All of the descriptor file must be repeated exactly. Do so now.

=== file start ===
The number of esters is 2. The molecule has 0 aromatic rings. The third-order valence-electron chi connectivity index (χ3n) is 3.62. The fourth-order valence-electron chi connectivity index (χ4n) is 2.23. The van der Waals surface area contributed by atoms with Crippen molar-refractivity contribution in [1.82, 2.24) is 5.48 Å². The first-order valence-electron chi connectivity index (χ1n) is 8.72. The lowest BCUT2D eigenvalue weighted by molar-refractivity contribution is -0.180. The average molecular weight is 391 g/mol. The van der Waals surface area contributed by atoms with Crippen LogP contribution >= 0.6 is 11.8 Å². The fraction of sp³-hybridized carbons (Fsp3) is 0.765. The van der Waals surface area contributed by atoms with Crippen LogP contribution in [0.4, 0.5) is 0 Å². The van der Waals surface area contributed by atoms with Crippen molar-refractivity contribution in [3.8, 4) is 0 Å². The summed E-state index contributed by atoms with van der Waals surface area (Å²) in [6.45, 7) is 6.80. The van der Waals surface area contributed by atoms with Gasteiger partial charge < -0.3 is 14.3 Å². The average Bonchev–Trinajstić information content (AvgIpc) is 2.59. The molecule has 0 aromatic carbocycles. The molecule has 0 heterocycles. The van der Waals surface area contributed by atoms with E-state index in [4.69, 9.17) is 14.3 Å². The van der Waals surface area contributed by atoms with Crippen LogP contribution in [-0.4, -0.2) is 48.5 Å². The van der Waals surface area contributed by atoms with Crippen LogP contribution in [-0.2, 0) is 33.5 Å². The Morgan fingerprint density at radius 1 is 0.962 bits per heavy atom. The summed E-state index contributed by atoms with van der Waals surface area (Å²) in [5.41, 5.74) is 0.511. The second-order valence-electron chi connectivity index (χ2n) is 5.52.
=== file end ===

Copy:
The number of esters is 2. The molecule has 0 aromatic rings. The third-order valence-electron chi connectivity index (χ3n) is 3.62. The fourth-order valence-electron chi connectivity index (χ4n) is 2.23. The van der Waals surface area contributed by atoms with Crippen molar-refractivity contribution in [1.82, 2.24) is 5.48 Å². The first-order valence-electron chi connectivity index (χ1n) is 8.72. The lowest BCUT2D eigenvalue weighted by molar-refractivity contribution is -0.180. The average molecular weight is 391 g/mol. The van der Waals surface area contributed by atoms with Crippen LogP contribution >= 0.6 is 11.8 Å². The fraction of sp³-hybridized carbons (Fsp3) is 0.765. The van der Waals surface area contributed by atoms with Crippen LogP contribution in [0.4, 0.5) is 0 Å². The van der Waals surface area contributed by atoms with Crippen molar-refractivity contribution in [3.8, 4) is 0 Å². The summed E-state index contributed by atoms with van der Waals surface area (Å²) in [6.45, 7) is 6.80. The van der Waals surface area contributed by atoms with Gasteiger partial charge < -0.3 is 14.3 Å². The average Bonchev–Trinajstić information content (AvgIpc) is 2.59. The molecule has 0 aromatic carbocycles. The molecule has 0 heterocycles. The van der Waals surface area contributed by atoms with E-state index in [4.69, 9.17) is 14.3 Å². The van der Waals surface area contributed by atoms with Crippen LogP contribution in [-0.4, -0.2) is 48.5 Å². The van der Waals surface area contributed by atoms with Crippen LogP contribution in [-0.2, 0) is 33.5 Å². The Morgan fingerprint density at radius 1 is 0.962 bits per heavy atom. The summed E-state index contributed by atoms with van der Waals surface area (Å²) in [5.41, 5.74) is 0.511. The second-order valence-electron chi connectivity index (χ2n) is 5.52.